Category Archives: School Garden News

School Gardens in the News

1) Cookeville, TN
Butterfly garden opens at Park View, provides unique educational experience

A horticultural dream came true in recent weeks for one Park View Elementary teacher. Kindergarten teacher Beverly Hall is a Putnam County Master Gardener and appreciates the physical, emotional and mental value of working in the outdoors, so she envisioned what is now the butterfly garden in the back corner of the Park View playground, hoping it will aid in students’ well-being.

2) Medham, NJ
Mendham High School growing own vegetables

West Morris Mendham High School students will plant warm-weather crops on Tuesday at the school’s first outdoor classroom – a 24-foot by 26-foot vegetable garden located on school property. The vegetables will be used by the students in the culinary arts classes.

3) Flint, MI
Students turn school space into garden of plenty

The project is funded by a $500 grant from Keep Genesee County Beautiful. Students also sold flower bulbs to help offset expenses.

4) Portland, OR
Hazelbrook students garden for those in need

The seventh graders at Hazelbrook Middle School hope their garden outside Eileen MacPherson’s classroom will help the local food pantry meet its increased demand for food – and balance out the bread, rice and pasta on its shelves.

5) Beverly, MA
After-school club plants their veggies — and they’ll eat them, too

Anyone who thinks children don’t like vegetables never met the kids in the Beverly Bootstraps after-school program.

6) Wooster, OH
IB students plan to donate produce harvested from garden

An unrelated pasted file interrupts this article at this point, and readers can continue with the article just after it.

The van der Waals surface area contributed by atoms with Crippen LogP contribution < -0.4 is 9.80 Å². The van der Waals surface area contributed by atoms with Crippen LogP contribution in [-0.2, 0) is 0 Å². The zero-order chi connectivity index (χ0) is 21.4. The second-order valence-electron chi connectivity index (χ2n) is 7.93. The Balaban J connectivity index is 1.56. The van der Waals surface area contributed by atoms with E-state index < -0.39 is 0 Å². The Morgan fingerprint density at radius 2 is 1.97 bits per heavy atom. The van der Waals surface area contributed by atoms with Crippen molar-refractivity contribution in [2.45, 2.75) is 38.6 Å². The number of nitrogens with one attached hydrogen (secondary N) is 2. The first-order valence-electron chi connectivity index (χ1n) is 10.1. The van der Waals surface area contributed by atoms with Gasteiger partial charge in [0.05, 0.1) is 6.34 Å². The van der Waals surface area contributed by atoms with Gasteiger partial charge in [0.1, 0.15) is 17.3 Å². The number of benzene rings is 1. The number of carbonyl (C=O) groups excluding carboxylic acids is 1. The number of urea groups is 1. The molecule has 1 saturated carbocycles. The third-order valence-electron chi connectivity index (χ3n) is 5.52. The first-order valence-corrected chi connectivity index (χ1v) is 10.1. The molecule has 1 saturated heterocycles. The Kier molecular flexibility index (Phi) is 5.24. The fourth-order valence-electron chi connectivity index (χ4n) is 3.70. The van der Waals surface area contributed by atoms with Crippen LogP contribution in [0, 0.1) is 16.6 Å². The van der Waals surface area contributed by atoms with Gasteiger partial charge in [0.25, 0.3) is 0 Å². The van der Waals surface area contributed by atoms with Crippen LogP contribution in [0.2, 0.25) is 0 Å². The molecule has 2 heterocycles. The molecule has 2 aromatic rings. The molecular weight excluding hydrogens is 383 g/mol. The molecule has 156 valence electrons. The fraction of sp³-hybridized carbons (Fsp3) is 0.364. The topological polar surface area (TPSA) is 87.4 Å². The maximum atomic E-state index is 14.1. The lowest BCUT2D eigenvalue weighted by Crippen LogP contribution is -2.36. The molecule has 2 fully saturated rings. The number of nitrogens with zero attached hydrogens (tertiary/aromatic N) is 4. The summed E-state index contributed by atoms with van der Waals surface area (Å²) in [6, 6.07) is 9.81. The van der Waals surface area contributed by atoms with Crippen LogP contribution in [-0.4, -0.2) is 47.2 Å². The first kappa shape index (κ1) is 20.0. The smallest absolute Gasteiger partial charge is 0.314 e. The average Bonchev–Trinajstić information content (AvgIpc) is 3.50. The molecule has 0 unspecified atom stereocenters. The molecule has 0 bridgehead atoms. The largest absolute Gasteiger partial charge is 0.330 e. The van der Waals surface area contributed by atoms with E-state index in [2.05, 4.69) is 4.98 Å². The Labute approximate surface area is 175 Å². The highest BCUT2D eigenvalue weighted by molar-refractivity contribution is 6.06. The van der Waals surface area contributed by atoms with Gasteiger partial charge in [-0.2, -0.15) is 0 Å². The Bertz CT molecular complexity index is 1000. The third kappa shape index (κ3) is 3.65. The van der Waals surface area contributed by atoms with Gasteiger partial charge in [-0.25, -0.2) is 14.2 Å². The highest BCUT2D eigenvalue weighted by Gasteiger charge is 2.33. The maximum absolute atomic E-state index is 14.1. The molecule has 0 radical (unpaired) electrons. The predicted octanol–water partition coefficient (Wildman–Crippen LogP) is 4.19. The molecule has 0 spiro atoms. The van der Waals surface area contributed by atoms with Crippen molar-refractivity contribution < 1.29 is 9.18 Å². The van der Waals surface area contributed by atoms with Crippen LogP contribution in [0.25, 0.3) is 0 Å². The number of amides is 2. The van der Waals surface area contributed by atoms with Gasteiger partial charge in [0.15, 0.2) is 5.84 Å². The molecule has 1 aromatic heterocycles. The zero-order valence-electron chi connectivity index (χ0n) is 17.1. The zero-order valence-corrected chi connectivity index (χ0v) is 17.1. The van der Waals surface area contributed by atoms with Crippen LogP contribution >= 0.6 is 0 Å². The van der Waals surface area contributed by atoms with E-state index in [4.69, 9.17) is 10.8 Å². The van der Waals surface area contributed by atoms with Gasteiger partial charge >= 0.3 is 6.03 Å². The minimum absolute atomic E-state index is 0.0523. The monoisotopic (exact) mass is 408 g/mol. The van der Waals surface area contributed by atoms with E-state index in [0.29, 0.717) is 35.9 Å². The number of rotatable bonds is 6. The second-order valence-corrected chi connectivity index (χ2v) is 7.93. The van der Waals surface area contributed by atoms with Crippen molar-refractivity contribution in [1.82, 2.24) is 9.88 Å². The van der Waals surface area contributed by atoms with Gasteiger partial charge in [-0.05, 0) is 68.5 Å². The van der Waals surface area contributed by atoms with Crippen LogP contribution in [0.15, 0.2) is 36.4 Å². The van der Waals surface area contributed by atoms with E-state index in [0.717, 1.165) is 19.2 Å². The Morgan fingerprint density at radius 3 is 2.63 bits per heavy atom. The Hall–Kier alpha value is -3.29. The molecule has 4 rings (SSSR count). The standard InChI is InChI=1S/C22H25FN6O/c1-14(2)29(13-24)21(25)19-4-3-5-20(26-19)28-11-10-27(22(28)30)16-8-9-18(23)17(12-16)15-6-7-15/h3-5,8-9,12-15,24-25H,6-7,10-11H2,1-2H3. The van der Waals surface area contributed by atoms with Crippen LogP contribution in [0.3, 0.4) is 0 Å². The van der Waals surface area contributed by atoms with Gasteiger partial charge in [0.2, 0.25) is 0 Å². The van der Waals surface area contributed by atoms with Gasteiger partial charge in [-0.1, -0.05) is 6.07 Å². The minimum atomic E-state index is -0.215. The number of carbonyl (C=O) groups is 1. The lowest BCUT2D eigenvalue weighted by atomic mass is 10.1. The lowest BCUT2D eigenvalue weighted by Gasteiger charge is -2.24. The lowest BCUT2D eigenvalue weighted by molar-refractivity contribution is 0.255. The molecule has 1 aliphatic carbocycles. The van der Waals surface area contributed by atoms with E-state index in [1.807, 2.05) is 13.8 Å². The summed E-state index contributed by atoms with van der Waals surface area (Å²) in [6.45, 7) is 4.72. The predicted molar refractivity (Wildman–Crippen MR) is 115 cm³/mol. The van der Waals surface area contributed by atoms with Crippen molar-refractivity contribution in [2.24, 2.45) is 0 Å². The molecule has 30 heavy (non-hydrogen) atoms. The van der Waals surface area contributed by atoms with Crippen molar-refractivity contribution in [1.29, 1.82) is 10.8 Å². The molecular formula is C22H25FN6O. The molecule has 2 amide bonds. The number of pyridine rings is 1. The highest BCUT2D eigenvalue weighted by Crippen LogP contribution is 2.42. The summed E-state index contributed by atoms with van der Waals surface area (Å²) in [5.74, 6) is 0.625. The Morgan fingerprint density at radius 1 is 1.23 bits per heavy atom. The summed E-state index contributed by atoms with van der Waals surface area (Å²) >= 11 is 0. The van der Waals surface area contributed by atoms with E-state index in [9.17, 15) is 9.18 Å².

It can’t hurt to take time out from a demanding academic schedule for a hands-on activity in an outdoor setting. In fact, international baccalaureate students studying at Wooster High School anticipate their garden in the school’s backyard will help. Their goal is to offer community service — a component of their degree program — through donating the produce they harvest.

7) Kalaheo, HI
Students’ harvest plants seeds for the future

Money is a great motivator for kids, said Kalaheo School third grade teacher Clyde Hashimoto. “When they see money, they get interested,” Hashimoto said in an invitation to watch the Kalaheo School third grade students harvest vegetables.

School Gardens in the News

1) Sonoma, CA
School gardens flourishing in the valley
Experts preach the benefits of fresh air, sunshine and exercise as part of every child’s daily life. In Sonoma, schools have picked up on the research, even carrying it into the curriculum by making time for outdoor activities. One of the best ways to accomplish this – gardening.

2) Rogers, AR
Children’s Garden goes green at Jones Elementary School
A unique group of volunteers joined forces to lay the groundwork for a Children’s Garden at Russell D. Jones Elementary School.

3) Cambridge, MA
Every day is Earth Day in the school garden